This will cost jobs, decrease personal savings, and undermine
American competitiveness. Raising taxes is an unacceptable solution
to a spending problem.
Make the Bush Tax Cuts Permanent
The Bush tax cuts, especially the 2003 tax rate reductions, have
been a critical part of the recent economic expansion. Letting them
expire would constitute a huge increase in marginal tax rates and
would dramatically boost the double taxation of saving and
investment. This risky step also would speed the increase in the
tax burden that is built into existing law.
Letting the cuts expire would be counterproductive. Washington
is now awash in tax revenues. Federal tax revenues have surged to
record levels in recent years, thanks in large part to the growth
in capital gains and dividends receipts after the tax rate
reductions were implemented. Job growth has also boosted revenues,
underscoring the fact that lower tax rates help economic
Under current law, these beneficial rate reductions will sunset
over the next four years, leading to rate increases and putting
America on an accelerated path to record tax burdens. That must not
happen. As a first installment, the tax rate changes must be made
permanent. Congress should then begin to reform the tax code to
reduce rates and the total tax burden. Such steps toward
fundamental tax reform would lead to faster economic growth.
End the AMT
The AMT was originally intended to ensure that a tiny number of
millionaires could not escape taxation by sheltering their income
through credits, exemptions, and deductions. But subsequent
expansions of the law, combined with the lack of indexing of the
AMT, have resulted in millions of Americans-especially those with
children, heavy state and local taxes, or small businesses-being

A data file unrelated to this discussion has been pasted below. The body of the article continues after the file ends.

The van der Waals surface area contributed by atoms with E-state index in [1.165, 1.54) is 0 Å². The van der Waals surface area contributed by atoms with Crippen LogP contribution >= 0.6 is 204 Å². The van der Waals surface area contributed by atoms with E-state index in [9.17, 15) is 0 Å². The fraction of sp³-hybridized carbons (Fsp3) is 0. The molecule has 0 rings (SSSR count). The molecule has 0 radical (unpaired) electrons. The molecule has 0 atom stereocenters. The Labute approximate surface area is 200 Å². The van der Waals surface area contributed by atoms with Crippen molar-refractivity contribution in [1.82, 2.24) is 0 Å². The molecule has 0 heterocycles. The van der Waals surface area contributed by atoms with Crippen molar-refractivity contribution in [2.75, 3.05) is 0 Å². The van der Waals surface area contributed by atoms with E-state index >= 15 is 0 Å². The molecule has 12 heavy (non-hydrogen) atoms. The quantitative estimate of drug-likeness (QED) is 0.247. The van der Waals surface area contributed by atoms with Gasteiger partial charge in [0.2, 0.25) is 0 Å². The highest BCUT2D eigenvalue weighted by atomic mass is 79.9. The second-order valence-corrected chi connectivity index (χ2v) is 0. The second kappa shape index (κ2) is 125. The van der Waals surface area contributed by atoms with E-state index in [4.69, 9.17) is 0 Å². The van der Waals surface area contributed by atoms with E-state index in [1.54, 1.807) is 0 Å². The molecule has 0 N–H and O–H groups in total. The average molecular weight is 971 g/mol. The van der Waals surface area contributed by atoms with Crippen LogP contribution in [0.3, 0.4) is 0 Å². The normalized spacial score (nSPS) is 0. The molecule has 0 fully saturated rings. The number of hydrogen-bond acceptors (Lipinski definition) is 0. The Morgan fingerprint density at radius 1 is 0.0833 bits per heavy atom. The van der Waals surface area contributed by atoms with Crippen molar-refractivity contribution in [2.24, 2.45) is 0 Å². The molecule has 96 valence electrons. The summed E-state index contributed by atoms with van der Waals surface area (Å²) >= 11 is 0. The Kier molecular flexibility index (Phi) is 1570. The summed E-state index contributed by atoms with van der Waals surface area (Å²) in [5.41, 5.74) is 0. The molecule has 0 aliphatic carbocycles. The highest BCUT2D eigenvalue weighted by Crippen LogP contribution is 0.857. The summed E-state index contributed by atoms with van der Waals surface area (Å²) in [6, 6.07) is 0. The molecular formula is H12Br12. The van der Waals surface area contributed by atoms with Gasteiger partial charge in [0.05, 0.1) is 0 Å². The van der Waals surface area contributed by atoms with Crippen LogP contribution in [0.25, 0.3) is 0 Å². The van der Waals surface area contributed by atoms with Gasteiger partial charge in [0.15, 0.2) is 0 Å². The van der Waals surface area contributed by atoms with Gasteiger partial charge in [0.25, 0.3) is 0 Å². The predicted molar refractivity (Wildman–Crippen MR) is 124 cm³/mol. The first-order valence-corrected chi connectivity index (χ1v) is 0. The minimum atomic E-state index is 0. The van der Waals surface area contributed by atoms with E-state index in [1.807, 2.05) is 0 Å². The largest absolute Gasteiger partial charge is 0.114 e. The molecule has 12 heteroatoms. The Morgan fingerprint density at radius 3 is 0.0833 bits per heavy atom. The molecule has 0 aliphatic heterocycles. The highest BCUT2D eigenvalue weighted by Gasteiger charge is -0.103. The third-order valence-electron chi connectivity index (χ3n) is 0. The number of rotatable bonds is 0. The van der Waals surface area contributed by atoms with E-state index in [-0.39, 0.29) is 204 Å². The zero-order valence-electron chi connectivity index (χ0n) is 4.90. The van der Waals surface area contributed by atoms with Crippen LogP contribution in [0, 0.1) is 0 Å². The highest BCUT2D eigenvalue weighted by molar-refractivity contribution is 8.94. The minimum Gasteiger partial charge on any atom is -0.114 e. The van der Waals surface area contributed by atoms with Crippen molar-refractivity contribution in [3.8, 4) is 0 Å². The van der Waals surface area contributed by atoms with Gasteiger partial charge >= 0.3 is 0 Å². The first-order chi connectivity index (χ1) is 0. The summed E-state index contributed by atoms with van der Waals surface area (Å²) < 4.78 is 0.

snared into the AMT's higher tax rates. The number of tax filers
facing the AMT will rise from 3.5 million in 2006 to as many as
23.4 million in 2007. Indeed, the AMT is the main culprit behind
the aggregate tax burden's projected to climb to 24 percent of
Congress needs to take two steps to address this pernicious tax.
First, it should immediately index the tax's thresholds to prevent
any more Americans from being sucked into the AMT. Second, Congress
should enact legislation to repeal the AMT-without offsetting the
repeal with new taxes elsewhere and so retaining the escalation in
total tax burden.
America has prospered in part because Americans enjoy low taxes
and low spending. But under current law, spending and taxes are
both set to increase to record and unsustainable levels,
threatening America's prosperity and the freedom of American
families to control the uses of their income. Congress's spending
agenda should be to craft serious reforms to get entitlements under
control. And the tax agenda for the new Congress should be the same
as it would be for any Congress: no new taxes and decisive steps to
reverse the increase in the overall tax burden that is already
scheduled to occur.
M. Butler, Ph.D., is Vice President for Domestic and
Economic Policy Studies, and Alison
Acosta Fraser is Director of the Thomas A. Roe Institute for
Economic Policy Studies, at The Heritage Foundation.